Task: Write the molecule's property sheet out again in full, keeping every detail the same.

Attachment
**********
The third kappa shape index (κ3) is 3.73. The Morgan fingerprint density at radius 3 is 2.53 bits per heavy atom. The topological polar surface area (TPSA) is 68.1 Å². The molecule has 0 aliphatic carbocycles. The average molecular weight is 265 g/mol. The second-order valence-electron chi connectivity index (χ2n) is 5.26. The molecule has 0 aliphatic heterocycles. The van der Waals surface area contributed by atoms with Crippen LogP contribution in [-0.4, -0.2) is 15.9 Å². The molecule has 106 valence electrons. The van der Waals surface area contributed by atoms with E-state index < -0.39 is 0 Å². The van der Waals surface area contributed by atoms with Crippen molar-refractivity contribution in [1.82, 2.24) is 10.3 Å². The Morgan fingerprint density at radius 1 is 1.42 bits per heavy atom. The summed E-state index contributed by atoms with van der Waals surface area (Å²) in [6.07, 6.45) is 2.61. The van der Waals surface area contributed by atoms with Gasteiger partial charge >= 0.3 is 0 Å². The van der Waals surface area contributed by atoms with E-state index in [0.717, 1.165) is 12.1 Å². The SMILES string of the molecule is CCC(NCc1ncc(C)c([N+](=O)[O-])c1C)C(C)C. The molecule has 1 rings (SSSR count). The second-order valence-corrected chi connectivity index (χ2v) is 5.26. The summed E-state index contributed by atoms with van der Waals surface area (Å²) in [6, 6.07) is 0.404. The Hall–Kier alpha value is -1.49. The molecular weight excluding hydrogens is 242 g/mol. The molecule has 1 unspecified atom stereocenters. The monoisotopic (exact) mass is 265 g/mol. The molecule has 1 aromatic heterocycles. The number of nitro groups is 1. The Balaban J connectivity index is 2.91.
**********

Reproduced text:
The third kappa shape index (κ3) is 3.73. The Morgan fingerprint density at radius 3 is 2.53 bits per heavy atom. The topological polar surface area (TPSA) is 68.1 Å². The molecule has 0 aliphatic carbocycles. The average molecular weight is 265 g/mol. The second-order valence-electron chi connectivity index (χ2n) is 5.26. The molecule has 0 aliphatic heterocycles. The van der Waals surface area contributed by atoms with Crippen LogP contribution in [-0.4, -0.2) is 15.9 Å². The molecule has 106 valence electrons. The van der Waals surface area contributed by atoms with E-state index < -0.39 is 0 Å². The van der Waals surface area contributed by atoms with Crippen molar-refractivity contribution in [1.82, 2.24) is 10.3 Å². The Morgan fingerprint density at radius 1 is 1.42 bits per heavy atom. The summed E-state index contributed by atoms with van der Waals surface area (Å²) in [6.07, 6.45) is 2.61. The van der Waals surface area contributed by atoms with Gasteiger partial charge >= 0.3 is 0 Å². The van der Waals surface area contributed by atoms with E-state index in [0.717, 1.165) is 12.1 Å². The SMILES string of the molecule is CCC(NCc1ncc(C)c([N+](=O)[O-])c1C)C(C)C. The molecule has 1 rings (SSSR count). The second-order valence-corrected chi connectivity index (χ2v) is 5.26. The summed E-state index contributed by atoms with van der Waals surface area (Å²) in [6, 6.07) is 0.404. The Hall–Kier alpha value is -1.49. The molecular weight excluding hydrogens is 242 g/mol. The molecule has 1 unspecified atom stereocenters. The monoisotopic (exact) mass is 265 g/mol. The molecule has 1 aromatic heterocycles. The number of nitro groups is 1. The Balaban J connectivity index is 2.91.